It was at Highspots where she met and began training with Cedric Alexander, who currently wrestles on Raw. 

Alexander got his start with the WWE as a participant in last year's Cruiserweight Classic, a standalone tournament similar to Mae Young that led to the formation of 205 Live and the reintroduction of the Cruiserweight division, in which competitors need to weigh less than 205 pounds. He's been there since Day 1 of Blanchard's training, working together in the ring for upwards of three to four hours and as late as 2 in the morning. It's been the most formative relationship inside the ring for Blanchard, who compares Alexander to an older brother.

As Blanchard continued to train and gain more experience over her first few months, her family still didn't know.

"I remember Michael [Bochicchio] pulling me out of training one day and saying, 'Hey Tessa, I need to talk to you.' And I was like, 'What's wrong? What's going on?' because it was that vibe," she said of the Highspots owner, who knew Tully before Blanchard began training at his gym. "[Michael] told me, 'You can't train here anymore unless you tell your family that you're wrestling.'"

So she started with her stepfather, who at the time lived close enough to Highspots to come watch. He didn't show up the week they spoke. But another week passed, and finally, with her little brother in tow, Allen, who had been paralyzed in a 1986 car accident, rolled into the gym, prompting Blanchard and Alexander to wrestle in an impromptu match.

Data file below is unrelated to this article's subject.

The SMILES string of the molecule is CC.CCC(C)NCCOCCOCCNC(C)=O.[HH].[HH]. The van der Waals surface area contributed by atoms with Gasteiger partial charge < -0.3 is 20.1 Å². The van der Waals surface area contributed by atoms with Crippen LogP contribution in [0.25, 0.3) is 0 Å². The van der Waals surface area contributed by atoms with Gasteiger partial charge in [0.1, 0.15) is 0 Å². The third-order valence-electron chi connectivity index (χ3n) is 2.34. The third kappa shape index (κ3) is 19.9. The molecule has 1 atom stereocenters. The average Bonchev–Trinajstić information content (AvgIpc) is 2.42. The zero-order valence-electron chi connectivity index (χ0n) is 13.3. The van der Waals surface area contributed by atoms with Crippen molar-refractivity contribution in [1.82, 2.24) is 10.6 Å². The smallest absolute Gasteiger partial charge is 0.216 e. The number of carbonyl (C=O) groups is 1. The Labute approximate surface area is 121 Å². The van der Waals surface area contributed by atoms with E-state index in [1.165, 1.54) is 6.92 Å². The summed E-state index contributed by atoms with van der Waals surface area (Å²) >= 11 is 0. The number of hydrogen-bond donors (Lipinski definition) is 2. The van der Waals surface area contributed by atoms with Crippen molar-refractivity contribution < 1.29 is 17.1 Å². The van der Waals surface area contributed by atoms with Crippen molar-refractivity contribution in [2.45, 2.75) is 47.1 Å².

"Afterwards I remember going down by the turnbuckle and him rolling up to the ring and he was like, 'Tessa you're not good. But you've got it. You have a long way to go, but you have to go out there and become undeniable,'" she said. "That stuck with me."

Those final two words -- "become undeniable" -- not only function as a source of motivation when she's feeling down, but double as one of her mantras. It's sprinkled throughout her social media feeds, sometimes as a hashtag, sometimes as a caption on a photo of her at the gym or her in the ring. But always written in a way that, if you read it just right, you can imagine taking on a new life with wrestling fans, who are notorious for buying into quippy lines just like that.